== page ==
Marijuana use is much more common than any other illegal substance and more common than cigarette smoking. Three percent of middle school students and 38 percent of high school students reported current use of marijuana (within 30 days of the survey). The high school rate for the Vineyard is 10 points higher than the state-wide rate, but the trend suggests improvement. The rate among Vineyard middle school students is down three percent since 2002, although it is higher than it was in 2000, when it was two percent. For high school students, the rate of marijuana use has declined from 44 percent in 2002, and from 43 percent in 2000.
How the survey was conducted
Students in grades six through 12 were surveyed, using a questionnaire modified to suit the middle school and high school settings. Parents could review the questionnaires in advance. The surveys were conducted during a school period set aside for the purpose. The surveys required no personal or identifying information from respondents. A total of 1,075 students completed the survey. Participation was voluntary.
Although participation was high, Social Science Research warns that, "It is important to keep in mind that the survey results can be generalized only to students who were present when the survey was administered. The results may not reflect responses that might have been obtained from students who were absent or truant on the day that the survey was administered, nor from students who have dropped out of school."
To meet a challenge
The youth task force was formed "to address challenges facing young people on Martha's Vineyard." The effort began with a community meeting on Oct. 17 at the Martha's Vineyard Hebrew Center, a "first step in a process of identifying issues that need to be addressed. It was attended by 57 Islanders, including students, parents, teachers, therapists, guidance counselors, administrators, members of the clergy, law enforcement, and representatives from the Brazilian and Wampanoag communities," according to a press statement released by the task force. Another forum will be held next month, coordinated by researchers at The Heller School for Social Policy and Management of Brandeis University. The Heller School group will work with the task force to develop a 10-year plan to address the issues raised by the study and by the observations of school officials and others in the community.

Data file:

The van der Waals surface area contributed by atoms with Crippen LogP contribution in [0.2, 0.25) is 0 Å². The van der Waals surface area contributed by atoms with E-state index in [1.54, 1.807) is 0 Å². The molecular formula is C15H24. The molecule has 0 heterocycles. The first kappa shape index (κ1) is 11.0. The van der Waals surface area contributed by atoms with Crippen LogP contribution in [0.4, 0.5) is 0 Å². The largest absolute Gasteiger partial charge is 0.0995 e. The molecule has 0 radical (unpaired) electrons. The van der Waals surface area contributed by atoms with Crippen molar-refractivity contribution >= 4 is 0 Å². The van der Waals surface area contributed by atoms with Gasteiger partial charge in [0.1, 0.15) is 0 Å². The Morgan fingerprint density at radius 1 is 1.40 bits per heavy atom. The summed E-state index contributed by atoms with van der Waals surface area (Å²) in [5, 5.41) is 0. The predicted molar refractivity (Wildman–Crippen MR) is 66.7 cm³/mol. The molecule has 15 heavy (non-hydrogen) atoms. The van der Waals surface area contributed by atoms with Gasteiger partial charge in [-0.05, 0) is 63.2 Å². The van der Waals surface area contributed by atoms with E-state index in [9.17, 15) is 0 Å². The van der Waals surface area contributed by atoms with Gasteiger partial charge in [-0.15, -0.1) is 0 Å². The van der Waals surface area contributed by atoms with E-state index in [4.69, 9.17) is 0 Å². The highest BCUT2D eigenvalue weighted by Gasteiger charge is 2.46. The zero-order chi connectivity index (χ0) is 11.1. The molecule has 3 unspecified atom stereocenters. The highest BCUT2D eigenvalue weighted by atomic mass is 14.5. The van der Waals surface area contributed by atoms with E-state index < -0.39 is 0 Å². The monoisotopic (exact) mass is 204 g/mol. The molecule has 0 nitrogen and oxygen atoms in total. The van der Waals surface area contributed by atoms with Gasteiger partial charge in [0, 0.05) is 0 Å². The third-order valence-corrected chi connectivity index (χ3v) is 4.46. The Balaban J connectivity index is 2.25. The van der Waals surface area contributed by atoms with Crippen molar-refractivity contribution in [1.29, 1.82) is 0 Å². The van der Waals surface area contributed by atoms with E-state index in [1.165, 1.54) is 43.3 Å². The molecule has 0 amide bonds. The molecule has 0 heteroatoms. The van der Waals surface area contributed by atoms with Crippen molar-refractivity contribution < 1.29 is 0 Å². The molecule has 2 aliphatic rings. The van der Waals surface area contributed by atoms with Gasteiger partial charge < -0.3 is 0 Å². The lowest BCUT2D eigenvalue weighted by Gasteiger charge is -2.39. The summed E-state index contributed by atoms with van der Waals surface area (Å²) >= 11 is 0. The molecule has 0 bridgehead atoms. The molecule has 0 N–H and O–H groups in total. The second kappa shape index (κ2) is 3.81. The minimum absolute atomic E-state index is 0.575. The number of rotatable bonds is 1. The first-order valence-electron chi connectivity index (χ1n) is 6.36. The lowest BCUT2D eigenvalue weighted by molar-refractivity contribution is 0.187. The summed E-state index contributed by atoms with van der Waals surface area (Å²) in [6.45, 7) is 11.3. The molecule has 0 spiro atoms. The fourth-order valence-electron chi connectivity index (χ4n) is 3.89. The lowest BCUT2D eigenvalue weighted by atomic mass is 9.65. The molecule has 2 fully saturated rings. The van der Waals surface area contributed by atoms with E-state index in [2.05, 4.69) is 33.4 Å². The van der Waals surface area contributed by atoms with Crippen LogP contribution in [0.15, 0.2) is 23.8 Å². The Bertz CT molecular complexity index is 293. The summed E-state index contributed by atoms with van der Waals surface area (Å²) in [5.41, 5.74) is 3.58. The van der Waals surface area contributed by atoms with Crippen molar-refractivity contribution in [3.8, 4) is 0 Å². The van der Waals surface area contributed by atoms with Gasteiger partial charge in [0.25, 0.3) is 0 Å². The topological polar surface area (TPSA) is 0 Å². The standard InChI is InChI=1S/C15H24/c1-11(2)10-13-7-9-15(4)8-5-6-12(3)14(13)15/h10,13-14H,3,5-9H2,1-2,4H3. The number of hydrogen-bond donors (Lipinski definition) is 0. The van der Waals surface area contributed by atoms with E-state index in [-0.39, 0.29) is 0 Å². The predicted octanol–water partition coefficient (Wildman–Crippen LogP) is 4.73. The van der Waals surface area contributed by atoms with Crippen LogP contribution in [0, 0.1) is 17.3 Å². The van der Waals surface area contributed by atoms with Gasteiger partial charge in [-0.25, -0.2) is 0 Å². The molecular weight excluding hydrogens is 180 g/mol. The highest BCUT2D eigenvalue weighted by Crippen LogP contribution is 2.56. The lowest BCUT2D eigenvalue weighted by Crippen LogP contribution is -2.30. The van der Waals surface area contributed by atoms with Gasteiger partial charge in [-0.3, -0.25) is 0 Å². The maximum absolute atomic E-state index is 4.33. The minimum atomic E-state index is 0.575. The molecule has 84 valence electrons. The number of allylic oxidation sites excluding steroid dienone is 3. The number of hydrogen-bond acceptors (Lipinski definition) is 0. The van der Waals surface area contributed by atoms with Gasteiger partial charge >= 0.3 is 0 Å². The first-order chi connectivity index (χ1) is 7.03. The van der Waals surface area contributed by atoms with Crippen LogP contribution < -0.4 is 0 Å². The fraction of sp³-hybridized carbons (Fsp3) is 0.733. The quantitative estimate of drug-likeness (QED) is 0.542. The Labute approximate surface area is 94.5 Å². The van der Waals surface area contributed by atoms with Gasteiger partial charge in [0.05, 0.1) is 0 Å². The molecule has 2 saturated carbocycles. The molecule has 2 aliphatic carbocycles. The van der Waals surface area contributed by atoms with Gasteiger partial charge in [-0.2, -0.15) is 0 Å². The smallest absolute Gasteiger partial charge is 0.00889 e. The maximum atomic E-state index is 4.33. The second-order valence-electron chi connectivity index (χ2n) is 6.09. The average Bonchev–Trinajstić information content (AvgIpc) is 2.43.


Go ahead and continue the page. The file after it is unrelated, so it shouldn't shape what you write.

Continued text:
According the task force's press statement, the health council established the task force a year ago, when Cindy Doyle, a council member, argued that important youth health issues were not being addressed. The task force currently includes Eric Adams, director of the YMCA Teen Center; Rhonda Cohen, vice chairman of the Dukes County Health Council; Judy Crawford, chairman of the YMCA's program committee; Cindy Doyle, Dukes County Health Council and YMCA board member; Ms. Dreeben; Mr. Joyce; Brian Mackey, executive director of the Vineyard House; and Paddy Moore, president of the Foundation for Island Health.
Funding for the survey came from Cindy and Rob Doyle, the Dukes County Health Council, the Dukes County Sheriff's Department, The Farm Neck Foundation, The Permanent Endowment Fund, Martha's Vineyard Cooperative Bank, Mary and Sherif Nada, The Bank of Martha's Vineyard, Martha's Vineyard Community Services, the Edgartown Policeman's Association, Martha's Vineyard Regional High School, The Edgartown School, Oak Bluffs School and the West Tisbury School.
Fighting and bullying
Students in both middle and high school were roughly twice as likely to report being in a physical fight outside of school rather than in school. Eighteen percent of middle schoolers reported such altercations in school, along with 11 percent of high school students. Outside school, 23 percent of middle school respondents reported fights, as did 26 percent of high school survey respondents. But the 2005 rates represent decreases in fighting for both middle and high school students, compared to 2000 survey results. Vineyard middle school students were more than twice as likely as high school respondents to report that they had been bullied either in or out of school in the 12 months prior to the survey. The bullying was more likely to occur in school, rather than outside school.
In general, about a third of Vineyard middle school students and half of high school respondents said their lives are stressful. But in the eleventh grade, the share of students who report they are under stress rises to 61 percent.
Vineyard high school students are slightly less likely to be depressed, compared with their state-wide counterparts, though only nine percent of respondents to the youth survey reported that they sought help for depression. Females were twice as likely as males to report depression.